Connie Day (1962 - 2010)

England's Dreaming - 1992.

This is a monochrome image (in fact a gelatin silver print) of a staged scene. A man is photographed in a forest taking off his top. The image is captured as his head is enveloped in the garment. The man is quite thin and tall; like the trees around him; thus creating a balanced composition. The accompanying text tells us that this is a "fragment of a narrative asking us to question why this is happening". Certainly the scene does raise questions. What is going on? However; it is not clear if there is any meaningful answer to this question. The image succeeds in raising a question but no more. As such it remains a commentary on photography - and what is possible in photographic terms. But it does not rise to the level of art - if art means the communication of meaning. Both this image and the preceding one, "Lutz and Alex sitting in the trees", are well executed pieces of staged visual art. They just don't go all the way for this reviewer. They don't create a vision which he can touch and feel with his soul. In a moment we will review work that does do this.

Herbert Bayer (1900 - 1985)

Humanly Impossible (self-portrait) - 1932.

This is a complex self-portrait in monochrome. The subject is photographed in a mirror. We see the side of his face and his full face in reflection in the mirror. He is in the bathroom. He is holding a sponge, just below his nipple. We can see the sponge; but in the reflection it has become (through editing) a piece of marble, which appears to have been cut away from his shoulder. On his face he wears a look of horror. The text accompanying the image explains that the picture was created during a turbulent time in the artist's life. The expression is convincing. The way that we see the expression in the mirror and the manner in which this is juxtaposed with the (half-seen) 'actual' artist successfully creates a sense that we are seeing into the artist's soul. The use of shadows in the image helps to create the sense of drama and tension; the effect makes the image feel like a Raymond Chandler novel. Bayer was a member of the Bauhaus movement (the German graphic design movement in the 1930s). His own background as a graphic designer can be seen in the complex construction of this image and its use of symbolism to convey meaning. This is an image which much have taken considerable effort to produce. It successfully conveys a sense of a man horrified by some part of himself and engaged in an inner struggle.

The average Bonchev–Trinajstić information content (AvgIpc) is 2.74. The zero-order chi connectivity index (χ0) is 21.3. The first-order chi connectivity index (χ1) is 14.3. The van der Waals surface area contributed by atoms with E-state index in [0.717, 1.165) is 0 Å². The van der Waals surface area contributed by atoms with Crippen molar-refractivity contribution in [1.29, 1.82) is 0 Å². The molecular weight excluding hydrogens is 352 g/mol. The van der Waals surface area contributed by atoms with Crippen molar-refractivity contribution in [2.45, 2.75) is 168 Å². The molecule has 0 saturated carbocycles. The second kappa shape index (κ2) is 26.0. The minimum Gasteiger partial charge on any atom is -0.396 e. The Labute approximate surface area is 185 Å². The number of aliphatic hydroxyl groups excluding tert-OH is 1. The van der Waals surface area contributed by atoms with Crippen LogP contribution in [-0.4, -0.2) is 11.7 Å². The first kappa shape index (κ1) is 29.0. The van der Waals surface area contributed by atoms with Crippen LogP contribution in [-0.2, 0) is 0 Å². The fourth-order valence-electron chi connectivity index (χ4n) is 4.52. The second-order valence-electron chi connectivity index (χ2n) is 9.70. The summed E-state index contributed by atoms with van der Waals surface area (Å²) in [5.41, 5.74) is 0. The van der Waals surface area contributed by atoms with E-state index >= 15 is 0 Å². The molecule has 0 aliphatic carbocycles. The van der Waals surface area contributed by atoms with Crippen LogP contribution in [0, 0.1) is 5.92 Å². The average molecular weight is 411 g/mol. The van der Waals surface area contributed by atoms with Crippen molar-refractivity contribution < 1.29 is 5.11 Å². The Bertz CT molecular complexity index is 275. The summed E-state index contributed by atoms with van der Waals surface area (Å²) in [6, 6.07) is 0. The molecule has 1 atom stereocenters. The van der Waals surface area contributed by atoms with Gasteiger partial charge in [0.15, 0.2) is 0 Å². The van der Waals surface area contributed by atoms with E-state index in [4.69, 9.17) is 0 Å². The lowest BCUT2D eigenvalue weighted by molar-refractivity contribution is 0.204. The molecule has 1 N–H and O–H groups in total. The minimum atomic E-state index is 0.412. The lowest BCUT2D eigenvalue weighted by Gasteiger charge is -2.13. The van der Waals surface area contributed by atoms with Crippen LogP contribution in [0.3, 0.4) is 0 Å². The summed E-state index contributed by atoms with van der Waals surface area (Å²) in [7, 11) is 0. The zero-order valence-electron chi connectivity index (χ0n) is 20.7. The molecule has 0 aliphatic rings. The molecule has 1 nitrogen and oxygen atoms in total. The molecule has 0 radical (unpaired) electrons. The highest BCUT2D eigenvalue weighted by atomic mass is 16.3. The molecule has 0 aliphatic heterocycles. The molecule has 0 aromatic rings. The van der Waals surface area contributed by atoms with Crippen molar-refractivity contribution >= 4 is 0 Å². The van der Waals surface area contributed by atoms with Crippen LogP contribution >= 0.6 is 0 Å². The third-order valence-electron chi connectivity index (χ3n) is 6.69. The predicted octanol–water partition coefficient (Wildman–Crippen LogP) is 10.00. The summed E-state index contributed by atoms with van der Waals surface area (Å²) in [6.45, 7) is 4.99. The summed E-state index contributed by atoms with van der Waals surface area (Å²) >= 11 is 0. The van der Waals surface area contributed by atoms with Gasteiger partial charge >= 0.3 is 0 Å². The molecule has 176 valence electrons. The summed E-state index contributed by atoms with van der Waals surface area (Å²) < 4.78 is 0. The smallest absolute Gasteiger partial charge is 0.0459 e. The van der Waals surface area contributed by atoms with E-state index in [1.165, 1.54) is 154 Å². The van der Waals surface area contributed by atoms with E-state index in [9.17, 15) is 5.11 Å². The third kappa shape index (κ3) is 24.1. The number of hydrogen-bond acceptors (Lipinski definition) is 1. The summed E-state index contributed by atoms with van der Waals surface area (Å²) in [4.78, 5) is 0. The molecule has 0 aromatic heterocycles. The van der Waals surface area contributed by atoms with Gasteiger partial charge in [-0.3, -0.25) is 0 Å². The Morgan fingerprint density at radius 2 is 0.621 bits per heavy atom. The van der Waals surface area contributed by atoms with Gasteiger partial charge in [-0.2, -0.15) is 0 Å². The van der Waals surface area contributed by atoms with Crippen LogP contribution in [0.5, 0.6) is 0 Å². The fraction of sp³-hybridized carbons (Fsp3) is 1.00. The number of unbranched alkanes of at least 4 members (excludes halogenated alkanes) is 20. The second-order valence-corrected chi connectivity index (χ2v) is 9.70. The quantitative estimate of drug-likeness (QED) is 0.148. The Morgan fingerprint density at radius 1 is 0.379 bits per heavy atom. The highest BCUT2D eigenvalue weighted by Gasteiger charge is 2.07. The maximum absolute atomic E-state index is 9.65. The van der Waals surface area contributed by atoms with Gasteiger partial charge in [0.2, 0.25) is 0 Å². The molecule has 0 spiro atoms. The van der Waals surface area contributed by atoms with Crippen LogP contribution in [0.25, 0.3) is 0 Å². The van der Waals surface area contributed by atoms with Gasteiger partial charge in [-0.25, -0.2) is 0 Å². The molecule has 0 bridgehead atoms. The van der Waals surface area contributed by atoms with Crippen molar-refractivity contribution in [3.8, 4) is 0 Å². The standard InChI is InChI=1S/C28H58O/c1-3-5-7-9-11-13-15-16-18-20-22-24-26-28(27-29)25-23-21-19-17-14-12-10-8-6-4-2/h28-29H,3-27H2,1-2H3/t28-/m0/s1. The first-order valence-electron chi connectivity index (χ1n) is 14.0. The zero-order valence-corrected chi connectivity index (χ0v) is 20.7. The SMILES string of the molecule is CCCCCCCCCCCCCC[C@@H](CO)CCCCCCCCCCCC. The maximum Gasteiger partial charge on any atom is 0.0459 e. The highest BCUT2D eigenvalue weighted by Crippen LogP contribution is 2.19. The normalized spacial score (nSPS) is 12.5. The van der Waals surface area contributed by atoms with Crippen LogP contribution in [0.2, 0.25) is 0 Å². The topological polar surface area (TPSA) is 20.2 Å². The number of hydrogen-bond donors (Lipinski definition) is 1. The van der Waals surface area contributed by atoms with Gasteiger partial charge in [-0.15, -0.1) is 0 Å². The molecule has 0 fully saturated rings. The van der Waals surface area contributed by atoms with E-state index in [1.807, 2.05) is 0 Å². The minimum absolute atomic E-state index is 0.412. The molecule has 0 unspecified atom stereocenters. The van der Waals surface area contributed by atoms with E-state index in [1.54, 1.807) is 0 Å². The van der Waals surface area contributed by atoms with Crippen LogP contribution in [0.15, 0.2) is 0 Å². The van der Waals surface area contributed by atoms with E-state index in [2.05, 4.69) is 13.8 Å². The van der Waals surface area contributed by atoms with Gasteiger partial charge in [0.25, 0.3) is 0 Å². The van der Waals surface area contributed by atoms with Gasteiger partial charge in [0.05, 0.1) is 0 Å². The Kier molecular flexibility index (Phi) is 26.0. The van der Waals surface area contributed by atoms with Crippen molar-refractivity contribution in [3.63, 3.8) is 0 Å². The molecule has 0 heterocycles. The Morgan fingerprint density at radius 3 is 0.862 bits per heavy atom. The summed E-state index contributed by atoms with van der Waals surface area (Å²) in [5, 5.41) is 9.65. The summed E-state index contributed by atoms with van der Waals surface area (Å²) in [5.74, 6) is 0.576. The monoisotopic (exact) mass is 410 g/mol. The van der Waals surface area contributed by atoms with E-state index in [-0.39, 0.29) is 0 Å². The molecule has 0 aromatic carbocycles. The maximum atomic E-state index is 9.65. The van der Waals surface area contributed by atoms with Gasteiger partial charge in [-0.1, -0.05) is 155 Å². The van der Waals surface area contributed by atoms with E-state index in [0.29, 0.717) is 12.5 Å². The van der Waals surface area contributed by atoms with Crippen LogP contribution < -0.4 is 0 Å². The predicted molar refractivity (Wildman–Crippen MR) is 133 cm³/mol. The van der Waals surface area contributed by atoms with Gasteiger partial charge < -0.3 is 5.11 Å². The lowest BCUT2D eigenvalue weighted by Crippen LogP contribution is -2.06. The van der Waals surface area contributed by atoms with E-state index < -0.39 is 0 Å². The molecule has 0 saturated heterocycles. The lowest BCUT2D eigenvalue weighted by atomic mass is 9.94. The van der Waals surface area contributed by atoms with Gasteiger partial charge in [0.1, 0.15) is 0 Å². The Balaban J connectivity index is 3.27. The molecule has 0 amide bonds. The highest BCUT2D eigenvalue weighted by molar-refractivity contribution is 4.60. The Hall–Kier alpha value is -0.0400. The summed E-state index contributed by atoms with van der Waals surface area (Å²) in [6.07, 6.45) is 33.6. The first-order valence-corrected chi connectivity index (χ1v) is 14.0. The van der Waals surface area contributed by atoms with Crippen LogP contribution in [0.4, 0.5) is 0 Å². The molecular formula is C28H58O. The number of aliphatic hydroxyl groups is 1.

Brassai (1899 - 1984)

Nude - 1931-1934.

Brassai was the nom de plume of Gyula Halasz, a French-Hungarian photographer. [2] This image is a gelatin silver print of a female nude. It is an abstract work. Only the subject's midriff is shown. She is lying on her side and her body is turned towards the camera; creating an effect of portraying her as a sausage, or, as the text accompanying the photograph says, as a phallic object. The only feature distinctly visible is her belly-button. The text explains that this fetishism was an aspect of the surrealistic movement and that such fetishism of the female body was explained on the basis that this is how the male unconscious actually sees women. Possibly; though alternatively we can say that such ideas are projected onto the plastic unconscious and only thus become real. This is not a pleasant image. It is disturbing and dark. It is however well constructed; shadow and light are used very deliberately. Shadow covers the woman's private parts. This is contrasted with an area of light on the background just below this. Then the model's belly is lit and this in turn is contrasted with an area of shadow on the background just beneath the belly. This 4-part light-shadow grid gives the image some of its intensity as well as serving the practical purpose of obscuring the genitalia of the subject. Overall, though, this is a morbid and unpleasant image. IF the artist would have justified it on the basis that this is how the unconscious actually sees women we can suggest a too heavy reliance on theories of psychoanalysis. The photographer's Wikipedia page [2] mentions a book of photographs of Paris at night. It would be more interesting to see those.

Gerard Petrius Fieret (1924 - 2009)

Untitled (woman bending over) and Untitled (Mariane's face and arm) - c. 1965.